In Nigeria, gunmen on motorcycles have raided several villages in the northern state of Zamfara, stealing cattle, attacking farmers and running down anyone attempting to flee. Residents said at least 53 people were killed in the assaults on Thursday and Friday.
Elsewhere in Nigeria, police fired their guns into the air and shot tear gas at anti-government protesters who rallied in Lagos, Abuja and other cities on Saturday. The protesters were denouncing rising insecurity and economic policies that have left one-third of Nigerians unemployed. Police were seen smashing the cellphones of protesters who were denouncing a ban on Twitter by President Muhammadu Buhari. This is a protester in Lagos.
Samson Okafor: “We cannot continue like this. You want to stop us not to protest for our rights. We must protest for our rights. This is our rights. Revolution must start from today. So, all this killing must stop. All this bad government must stop. Buhari, we don’t need you again.”
The protests came on Democracy Day, a national holiday marking the date in 1999 Nigeria’s military dictatorship ceded power to a civilian government.
In India, a massive fire destroyed a Rohingya refugee camp in the capital New Delhi, leaving hundreds without homes. No casualties were reported. Some 40,000 Rohingya refugees live in camps across India, but the Hindu nationalist government has been arresting and threatening to deport members of the persecuted community. Some refugees from the burned camp say the blaze may have been an act of arson.
In Guatemala, transgender and human rights advocates are demanding justice for two trans women assaulted and killed in recent days. Twenty-eight-year-old Andrea González was shot to death in Guatemala City Friday. She was a leader of the organization OTRANS Queens of the Night, which denounced local media for dead-naming and misgendering González when reporting news of her killing. In a statement, OTRANS said, “The murder of our friend Andrea has hit us deep inside. We’ve lost a fighter, an undisputed leader.” Cecy Ixpata, also a member of Queens of the Night, died just days before González from injuries sustained in a separate attack.
Here in the U.S., it was another weekend marked by mass shootings, which set off manhunts in Savannah, Chicago and Austin. According to the Gun Violence Archive, the U.S. has seen over 270 mass shootings since the start of the year. At least nine people were killed in mass shootings this weekend alone.
Attorney General Merrick Garland on Friday announced new measures at the Justice Department to help protect voting rights.
Attorney General Merrick Garland: “Today I am announcing that within the next 30 days we will double the division’s enforcement staff for protecting the right to vote. … We are scrutinizing new laws that seek to curb voter access. And where we see violations, we will not hesitate to act. We are also scrutinizing current laws and practices in order to determine whether they discriminate against Black voters and other voters of color.”
At least 22 new laws restricting voting access have been passed in over a dozen states since the start of the year, as Republicans and conservative Democrats continue to block crucial voting rights bills from becoming law.
In other Justice Department news, Attorney General Garland is meeting with CNN, The New York Times and The Washington Post today to discuss the Trump administration seizing records from reporters as part of a sweeping probe into government leaks. On Sunday, reports emerged that Trump’s Justice Department also seized the records of top White House lawyer Don McGahn and his wife Shannon.
In Louisiana, an Immigration and Customs Enforcement jail has been put on a “communications lockdown” after imprisoned women led a protest in response to a possible exposure to tuberculosis and medical negligence. Women held at the South Louisiana ICE Processing Center in Basile revealed to The Intercept last week that a prisoner had reportedly tested positive for tuberculosis and that guards had ordered a quarantine. The women refused to comply, protesting the conditions inside the ICE jail. In retaliation, guards took away their phones and tablets so they wouldn’t be able to communicate with the outside world. Last year the jail took similar measures against women who spoke out against its response to the pandemic.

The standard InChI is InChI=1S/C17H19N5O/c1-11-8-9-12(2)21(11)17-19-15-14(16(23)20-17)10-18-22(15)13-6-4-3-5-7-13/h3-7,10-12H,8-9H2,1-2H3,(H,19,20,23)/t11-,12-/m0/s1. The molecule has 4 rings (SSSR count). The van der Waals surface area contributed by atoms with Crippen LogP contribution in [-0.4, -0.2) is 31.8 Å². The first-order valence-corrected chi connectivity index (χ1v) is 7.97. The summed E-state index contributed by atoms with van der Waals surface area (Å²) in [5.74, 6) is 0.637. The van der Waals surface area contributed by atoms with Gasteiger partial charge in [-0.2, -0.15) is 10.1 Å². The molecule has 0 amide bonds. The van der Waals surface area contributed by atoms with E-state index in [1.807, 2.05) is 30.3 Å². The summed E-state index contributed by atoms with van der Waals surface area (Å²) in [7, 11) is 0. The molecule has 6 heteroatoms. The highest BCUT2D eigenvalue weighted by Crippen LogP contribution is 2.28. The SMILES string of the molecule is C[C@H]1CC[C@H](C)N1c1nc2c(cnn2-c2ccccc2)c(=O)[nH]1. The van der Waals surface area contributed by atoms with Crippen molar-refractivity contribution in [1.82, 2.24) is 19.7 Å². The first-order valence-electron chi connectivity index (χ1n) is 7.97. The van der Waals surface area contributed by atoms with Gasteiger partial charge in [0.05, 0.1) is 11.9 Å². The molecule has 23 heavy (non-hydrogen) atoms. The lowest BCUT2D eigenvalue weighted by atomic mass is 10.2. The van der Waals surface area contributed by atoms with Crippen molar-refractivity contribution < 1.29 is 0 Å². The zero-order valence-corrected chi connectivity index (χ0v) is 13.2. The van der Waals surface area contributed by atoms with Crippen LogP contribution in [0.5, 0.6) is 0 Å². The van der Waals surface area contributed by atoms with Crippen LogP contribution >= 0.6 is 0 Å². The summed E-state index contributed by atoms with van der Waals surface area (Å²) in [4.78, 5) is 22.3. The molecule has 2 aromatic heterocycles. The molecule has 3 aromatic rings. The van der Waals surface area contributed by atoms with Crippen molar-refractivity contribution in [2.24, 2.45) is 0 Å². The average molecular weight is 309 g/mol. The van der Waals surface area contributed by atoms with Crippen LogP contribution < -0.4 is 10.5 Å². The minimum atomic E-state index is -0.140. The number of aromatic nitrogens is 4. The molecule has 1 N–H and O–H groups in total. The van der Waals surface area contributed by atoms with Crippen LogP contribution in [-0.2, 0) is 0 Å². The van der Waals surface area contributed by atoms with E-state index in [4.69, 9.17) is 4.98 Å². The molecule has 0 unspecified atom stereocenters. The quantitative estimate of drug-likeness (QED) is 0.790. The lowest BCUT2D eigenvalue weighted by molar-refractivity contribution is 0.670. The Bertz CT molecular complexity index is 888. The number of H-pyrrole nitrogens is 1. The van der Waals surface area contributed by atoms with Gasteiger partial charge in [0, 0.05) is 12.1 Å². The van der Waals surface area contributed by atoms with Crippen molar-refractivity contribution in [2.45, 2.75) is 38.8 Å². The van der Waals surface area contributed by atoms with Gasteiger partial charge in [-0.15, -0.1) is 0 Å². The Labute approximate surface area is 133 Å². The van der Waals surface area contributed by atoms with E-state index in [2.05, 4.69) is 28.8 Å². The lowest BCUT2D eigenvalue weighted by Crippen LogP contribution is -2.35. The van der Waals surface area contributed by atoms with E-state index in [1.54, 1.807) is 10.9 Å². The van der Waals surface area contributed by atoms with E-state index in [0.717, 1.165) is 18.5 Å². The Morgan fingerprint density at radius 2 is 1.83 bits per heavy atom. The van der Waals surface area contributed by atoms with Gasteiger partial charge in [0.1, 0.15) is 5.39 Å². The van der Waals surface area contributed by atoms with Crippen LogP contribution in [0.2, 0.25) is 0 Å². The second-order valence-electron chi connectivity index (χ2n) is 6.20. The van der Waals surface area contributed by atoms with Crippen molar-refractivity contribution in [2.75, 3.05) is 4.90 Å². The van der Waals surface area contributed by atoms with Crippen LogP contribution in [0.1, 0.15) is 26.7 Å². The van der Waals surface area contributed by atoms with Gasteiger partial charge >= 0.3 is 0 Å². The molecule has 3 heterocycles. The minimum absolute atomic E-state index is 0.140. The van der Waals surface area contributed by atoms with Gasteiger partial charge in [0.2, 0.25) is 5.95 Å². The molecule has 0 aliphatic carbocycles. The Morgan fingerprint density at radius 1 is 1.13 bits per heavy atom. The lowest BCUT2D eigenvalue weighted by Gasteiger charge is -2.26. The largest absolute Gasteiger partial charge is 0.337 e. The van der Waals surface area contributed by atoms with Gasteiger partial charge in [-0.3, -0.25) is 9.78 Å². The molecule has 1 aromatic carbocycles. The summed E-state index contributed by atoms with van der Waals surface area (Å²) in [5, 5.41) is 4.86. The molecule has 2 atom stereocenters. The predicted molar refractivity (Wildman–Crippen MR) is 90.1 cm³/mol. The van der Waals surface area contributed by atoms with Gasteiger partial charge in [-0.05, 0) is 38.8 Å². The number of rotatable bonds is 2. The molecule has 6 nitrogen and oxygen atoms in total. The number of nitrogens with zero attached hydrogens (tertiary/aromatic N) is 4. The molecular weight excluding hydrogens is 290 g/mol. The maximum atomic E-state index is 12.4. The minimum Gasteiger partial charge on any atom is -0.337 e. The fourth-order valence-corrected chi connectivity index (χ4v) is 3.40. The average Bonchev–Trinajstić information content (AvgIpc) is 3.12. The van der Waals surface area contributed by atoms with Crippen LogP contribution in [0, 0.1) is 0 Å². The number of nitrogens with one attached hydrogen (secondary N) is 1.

In other immigration news, in New Jersey, activists who successfully halted the deportations of two ICE prisoners earlier this month by protesting outside the Bergen County Jail are now facing rioting charges.
Record heat is set to grip the Southwest this week, with excessive heat warnings issued in at least eight states and temperatures soaring to more than 120 degrees in some areas. The extreme heat is likely to exacerbate wildfire risks and the ongoing drought, which now affects over a quarter of the western United States. Nearly 2 million people in Northern California are under a water shortage emergency. Utah Governor Spencer Cox recently called on his state’s residents to pray for rain. In southern Oregon, water supply from the Klamath Basin was shut down to protect native fish species, leading some farmers to threaten to release water by force.
The Pulitzer Prize Board has awarded a special citation to Darnella Frazier, the teen who recorded the police murder of George Floyd last May on her cellphone. Frazier was just 17 years old when she made the recording that would go viral and trigger mass, global protests for racial justice. The footage was also used as evidence in the trial of convicted murderer and former Minneapolis police officer Derek Chauvin. The Pulitzer Board also commended Frazier for “highlighting the crucial role of citizens in journalists’ quest for truth and justice.”
Acclaimed late journalist Les Payne and daughter Tamara were awarded a Pulitzer for their book “The Dead Are Arising: The Life of Malcolm X.” Les Payne died in 2018 of a sudden heart attack while working on the biography, which his daughter later finished. Democracy Now! spoke to Tamara Payne about “The Dead Are Arising” in December.
Tamara Payne: “What he learned — and he’s a journalist to his core — he learned that there’s a lot about Malcolm that we don’t know, his family life. Who is this person? Malcolm is presented to us fully formed and angry. But that’s not what happened. You know, he has a family. He has lineage. And who was — where was that coming from? And also, what was this world that Malcolm was born into?”